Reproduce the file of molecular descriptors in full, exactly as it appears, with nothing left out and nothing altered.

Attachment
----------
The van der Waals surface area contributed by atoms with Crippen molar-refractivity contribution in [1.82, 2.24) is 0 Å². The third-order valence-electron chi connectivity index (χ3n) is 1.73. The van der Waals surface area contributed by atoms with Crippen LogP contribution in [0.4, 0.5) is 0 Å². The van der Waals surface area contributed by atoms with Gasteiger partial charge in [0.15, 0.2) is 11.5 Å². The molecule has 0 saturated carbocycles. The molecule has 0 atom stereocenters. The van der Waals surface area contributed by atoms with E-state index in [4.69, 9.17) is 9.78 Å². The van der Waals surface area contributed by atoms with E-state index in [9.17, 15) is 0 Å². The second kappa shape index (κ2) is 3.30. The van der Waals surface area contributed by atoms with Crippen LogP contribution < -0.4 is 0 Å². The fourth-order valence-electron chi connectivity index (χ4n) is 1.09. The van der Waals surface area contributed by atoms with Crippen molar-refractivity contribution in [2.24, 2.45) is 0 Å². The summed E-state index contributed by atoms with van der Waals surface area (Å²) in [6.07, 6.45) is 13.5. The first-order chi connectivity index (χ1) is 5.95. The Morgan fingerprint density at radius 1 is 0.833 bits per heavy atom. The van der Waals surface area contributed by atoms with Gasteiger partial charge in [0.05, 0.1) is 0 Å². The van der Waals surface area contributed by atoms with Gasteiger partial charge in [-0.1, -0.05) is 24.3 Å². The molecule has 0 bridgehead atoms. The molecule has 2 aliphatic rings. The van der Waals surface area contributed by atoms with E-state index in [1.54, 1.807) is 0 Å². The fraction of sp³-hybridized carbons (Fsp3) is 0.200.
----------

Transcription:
The van der Waals surface area contributed by atoms with Crippen molar-refractivity contribution in [1.82, 2.24) is 0 Å². The third-order valence-electron chi connectivity index (χ3n) is 1.73. The van der Waals surface area contributed by atoms with Crippen LogP contribution in [0.4, 0.5) is 0 Å². The van der Waals surface area contributed by atoms with Gasteiger partial charge in [0.15, 0.2) is 11.5 Å². The molecule has 0 saturated carbocycles. The molecule has 0 atom stereocenters. The van der Waals surface area contributed by atoms with E-state index in [4.69, 9.17) is 9.78 Å². The van der Waals surface area contributed by atoms with E-state index in [9.17, 15) is 0 Å². The second kappa shape index (κ2) is 3.30. The van der Waals surface area contributed by atoms with Crippen LogP contribution < -0.4 is 0 Å². The fourth-order valence-electron chi connectivity index (χ4n) is 1.09. The van der Waals surface area contributed by atoms with Crippen molar-refractivity contribution in [2.24, 2.45) is 0 Å². The summed E-state index contributed by atoms with van der Waals surface area (Å²) in [6.07, 6.45) is 13.5. The first-order chi connectivity index (χ1) is 5.95. The Morgan fingerprint density at radius 1 is 0.833 bits per heavy atom. The van der Waals surface area contributed by atoms with Gasteiger partial charge in [0.05, 0.1) is 0 Å². The van der Waals surface area contributed by atoms with Gasteiger partial charge in [-0.1, -0.05) is 24.3 Å². The molecule has 0 bridgehead atoms. The molecule has 2 aliphatic rings. The van der Waals surface area contributed by atoms with E-state index in [1.54, 1.807) is 0 Å². The fraction of sp³-hybridized carbons (Fsp3) is 0.200.